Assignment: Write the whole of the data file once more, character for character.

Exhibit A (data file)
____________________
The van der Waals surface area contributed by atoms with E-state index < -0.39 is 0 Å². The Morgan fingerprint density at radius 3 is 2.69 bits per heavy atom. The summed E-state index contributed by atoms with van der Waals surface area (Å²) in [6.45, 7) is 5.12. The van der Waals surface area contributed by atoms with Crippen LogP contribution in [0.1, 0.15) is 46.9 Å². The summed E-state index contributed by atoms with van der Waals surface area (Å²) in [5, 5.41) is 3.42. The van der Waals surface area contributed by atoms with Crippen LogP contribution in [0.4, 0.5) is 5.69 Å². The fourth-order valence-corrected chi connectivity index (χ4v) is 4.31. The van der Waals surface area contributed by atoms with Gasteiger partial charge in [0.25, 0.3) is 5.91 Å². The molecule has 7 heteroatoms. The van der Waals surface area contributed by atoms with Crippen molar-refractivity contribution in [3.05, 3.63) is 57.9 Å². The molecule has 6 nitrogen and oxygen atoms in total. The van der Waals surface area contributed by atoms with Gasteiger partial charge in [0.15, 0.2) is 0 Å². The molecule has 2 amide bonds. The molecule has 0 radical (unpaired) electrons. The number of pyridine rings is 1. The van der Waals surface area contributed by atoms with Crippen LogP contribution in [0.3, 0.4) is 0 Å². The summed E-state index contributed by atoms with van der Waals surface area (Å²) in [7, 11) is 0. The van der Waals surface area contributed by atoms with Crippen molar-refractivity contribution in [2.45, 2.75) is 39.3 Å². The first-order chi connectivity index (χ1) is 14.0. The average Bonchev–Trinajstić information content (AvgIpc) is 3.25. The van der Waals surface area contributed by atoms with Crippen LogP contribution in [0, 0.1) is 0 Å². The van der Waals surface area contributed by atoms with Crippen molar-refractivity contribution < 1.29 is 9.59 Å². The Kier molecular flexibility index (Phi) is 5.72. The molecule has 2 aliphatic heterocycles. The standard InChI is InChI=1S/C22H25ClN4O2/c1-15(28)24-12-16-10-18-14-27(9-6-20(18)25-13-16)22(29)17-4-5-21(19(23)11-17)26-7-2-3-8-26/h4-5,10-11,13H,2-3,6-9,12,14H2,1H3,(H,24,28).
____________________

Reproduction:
The van der Waals surface area contributed by atoms with E-state index < -0.39 is 0 Å². The Morgan fingerprint density at radius 3 is 2.69 bits per heavy atom. The summed E-state index contributed by atoms with van der Waals surface area (Å²) in [6.45, 7) is 5.12. The van der Waals surface area contributed by atoms with Crippen LogP contribution in [0.1, 0.15) is 46.9 Å². The summed E-state index contributed by atoms with van der Waals surface area (Å²) in [5, 5.41) is 3.42. The van der Waals surface area contributed by atoms with Crippen LogP contribution in [0.4, 0.5) is 5.69 Å². The fourth-order valence-corrected chi connectivity index (χ4v) is 4.31. The van der Waals surface area contributed by atoms with Gasteiger partial charge in [0.25, 0.3) is 5.91 Å². The molecule has 7 heteroatoms. The van der Waals surface area contributed by atoms with Crippen molar-refractivity contribution in [3.05, 3.63) is 57.9 Å². The molecule has 6 nitrogen and oxygen atoms in total. The van der Waals surface area contributed by atoms with Gasteiger partial charge in [0.15, 0.2) is 0 Å². The molecule has 2 amide bonds. The molecule has 0 radical (unpaired) electrons. The number of pyridine rings is 1. The van der Waals surface area contributed by atoms with Crippen LogP contribution in [0.3, 0.4) is 0 Å². The summed E-state index contributed by atoms with van der Waals surface area (Å²) in [7, 11) is 0. The van der Waals surface area contributed by atoms with Crippen molar-refractivity contribution in [2.45, 2.75) is 39.3 Å². The first-order chi connectivity index (χ1) is 14.0. The average Bonchev–Trinajstić information content (AvgIpc) is 3.25. The van der Waals surface area contributed by atoms with Crippen LogP contribution in [0, 0.1) is 0 Å². The van der Waals surface area contributed by atoms with Crippen molar-refractivity contribution < 1.29 is 9.59 Å². The Kier molecular flexibility index (Phi) is 5.72. The molecule has 2 aliphatic heterocycles. The standard InChI is InChI=1S/C22H25ClN4O2/c1-15(28)24-12-16-10-18-14-27(9-6-20(18)25-13-16)22(29)17-4-5-21(19(23)11-17)26-7-2-3-8-26/h4-5,10-11,13H,2-3,6-9,12,14H2,1H3,(H,24,28).